Why did talk of a "cognitive revolution" irritate behaviorists?
Cognitive psychology did take over experimental psychology, a term that covers non-clinical laboratory research in psychology. However, in animal research, behavioral techniques remain essential.
In therapy, the walls between behavioral and cognitive perspectives came down. Behavioral psychologists decided inner speech was a behavior that could be modified.
This led to new techniques for modifying self-talk and interpretations of life situations. Cognitive re-structuring, the re-interpretation of life situations, became the focus of a new type of therapy called cognitive behavioral therapy (CBT).
A 2007 survey showed that over 90% of therapists in the U.S. used cognitive behavioral therapy at least some of the time. That would have astonished behaviorists of the 1960s and earlier, when behaviorism meant ignoring mental processes.
If the 1970s was the decade in which cognitive approaches started their big comeback in psychology, then the 1980s was the decade when neuroscientific approaches suddenly became more important. The U.S. Congress declared the 1990s the "decade of the brain" in order to "enhance public awareness of the benefits to be derived from brain research."
The trend toward more neuroscience research only accelerated since then. Technologies such as brain scanning became used routinely in research about psychological processes.
In typical brain-scanning research, people are asked to perform some cognitive activity while inside a brain imaging machine or wearing headgear with sensors. The activity can be solving a problem, translating a language, recognizing a face, listening to music, telling or listening to a joke, doing arithmetic, praying, imagining a visual scene, anything.
What approach became more dominant in the 1980s? How is brain imaging research conducted?
Mental activity is always correlated with some pattern of activation in specialized areas of the brain. One consistent finding is that imagining something (such as music) produces much the same brain activity as actually perceiving it or acting it out.
When I was revising Chapter 15 (Social Psychology) for the 2017 edition of this textbook, I was struck by the fact that every classic finding in social psychology (from conformity to obedience to bystander apathy) had been studied using brain scans, in recent years.
For example, bystander effects are a classic topic of social psychology research since the 1960s, but nobody back then thought of investigating brain mechanisms for them. The standard explanation of why people do not intervene to help somebody in need (in a crowd) is "diffusion of responsibility."
A greater number of people nearby dilutes a person's feeling of responsibility. That is a cognitive explanation: it is based on information processing.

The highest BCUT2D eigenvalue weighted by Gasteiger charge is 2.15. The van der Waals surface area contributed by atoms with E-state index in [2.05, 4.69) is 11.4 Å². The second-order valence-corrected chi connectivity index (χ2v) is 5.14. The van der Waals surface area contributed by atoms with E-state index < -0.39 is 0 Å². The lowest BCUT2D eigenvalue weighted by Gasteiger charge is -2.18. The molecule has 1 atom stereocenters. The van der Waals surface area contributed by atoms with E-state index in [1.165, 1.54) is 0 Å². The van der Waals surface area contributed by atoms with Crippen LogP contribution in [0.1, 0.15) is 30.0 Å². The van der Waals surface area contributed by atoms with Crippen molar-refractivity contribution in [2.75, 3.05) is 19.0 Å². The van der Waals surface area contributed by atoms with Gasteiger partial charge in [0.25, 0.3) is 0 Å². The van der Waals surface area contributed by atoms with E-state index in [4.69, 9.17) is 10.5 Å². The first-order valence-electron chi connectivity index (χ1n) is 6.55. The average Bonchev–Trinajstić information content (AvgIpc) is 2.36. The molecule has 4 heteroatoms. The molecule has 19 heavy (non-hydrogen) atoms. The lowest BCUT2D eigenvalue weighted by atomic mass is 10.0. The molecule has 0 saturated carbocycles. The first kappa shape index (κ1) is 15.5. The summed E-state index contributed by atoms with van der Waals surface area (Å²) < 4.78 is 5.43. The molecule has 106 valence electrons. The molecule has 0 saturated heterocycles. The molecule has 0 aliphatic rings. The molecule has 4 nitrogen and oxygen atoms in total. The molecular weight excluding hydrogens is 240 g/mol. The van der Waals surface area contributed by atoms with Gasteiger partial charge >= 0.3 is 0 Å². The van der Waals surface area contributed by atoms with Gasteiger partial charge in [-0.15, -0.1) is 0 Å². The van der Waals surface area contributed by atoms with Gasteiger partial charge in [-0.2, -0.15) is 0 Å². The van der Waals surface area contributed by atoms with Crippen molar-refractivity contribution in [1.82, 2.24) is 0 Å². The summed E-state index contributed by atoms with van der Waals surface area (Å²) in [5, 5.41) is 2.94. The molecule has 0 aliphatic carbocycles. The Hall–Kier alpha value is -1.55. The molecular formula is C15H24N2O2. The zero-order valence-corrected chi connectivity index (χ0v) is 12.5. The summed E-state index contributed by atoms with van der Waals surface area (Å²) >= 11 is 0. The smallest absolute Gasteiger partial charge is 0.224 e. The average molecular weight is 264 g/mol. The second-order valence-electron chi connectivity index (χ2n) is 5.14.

In 2014, however, a research team did a brain scanning experiment on bystander effects. A simulated emergency occurred while participants were in a brain scanner.
Activity in a brain area specialized for preparing action was diminished when more people were nearby. The readiness to act was greater when fewer people were nearby (Hortensius and Gelder, 2014).
Does that contradict the standard explanation? No. Does it provide a better explanation? Maybe not.
But it is a different perspective. It shows that the same phenomenon can be studied from different angles without contradiction. The brain scanning results agree with results obtained through other means.
In the future, it is safe to say, there will be greater specialization in psychology, as an "inevitable consequence of increasing specialization of knowledge" (Bower, 1993). Specialties like psychoneuroimmunology, which combines psychology, neuroscience, and immunology, are now commonplace.
Specialization need not imply fragmentation. At the same time specialties are becoming narrower, there are clear integrative trends in psychology.
Fields such as cognitive neuroscience cut across old boundaries between different specialties. Evolutionary psychology combines insights from evolutionary biology and psychology. Chapter 14 (Frontiers of Psychology) discusses several cross-disciplinary approaches: Psychology and Medicine, Psychology and Law, and Sport Psychology.
What seems to be fading away in modern psychology is the conflict between different approaches. Biological, behavioral, humanistic and cognitive approaches are freely combined.
Unlike their predecessors, many young psychologists do not feel compelled to take sides or choose between different approaches to psychology. They apply different points of view to the same issue.
What are some "integrative trends" in today's psychology? What "seems to be fading away"?
Researchers of today tend to focus not on competing schools of thought but on particular problems. They feel free to use any perspective that sheds light on the problem. Typically they value a variety of approaches to psychology and feel free to combine them.
Bower, G. H. (1993). The fragmentation of psychology? American Psychologist, 48, 905-907.
Hortensius, R. & Gelder, B. D. (2014). The neural basis of the bystander effect. Neuroimage, 93, 53-58.
Robins, R. W., Gosling, S. D., & Craik, K. H. (1999) An empirical analysis of trends in psychology. American Psychologist, 2, 117-128.
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Copyright © 2007-2017 Russ Dewey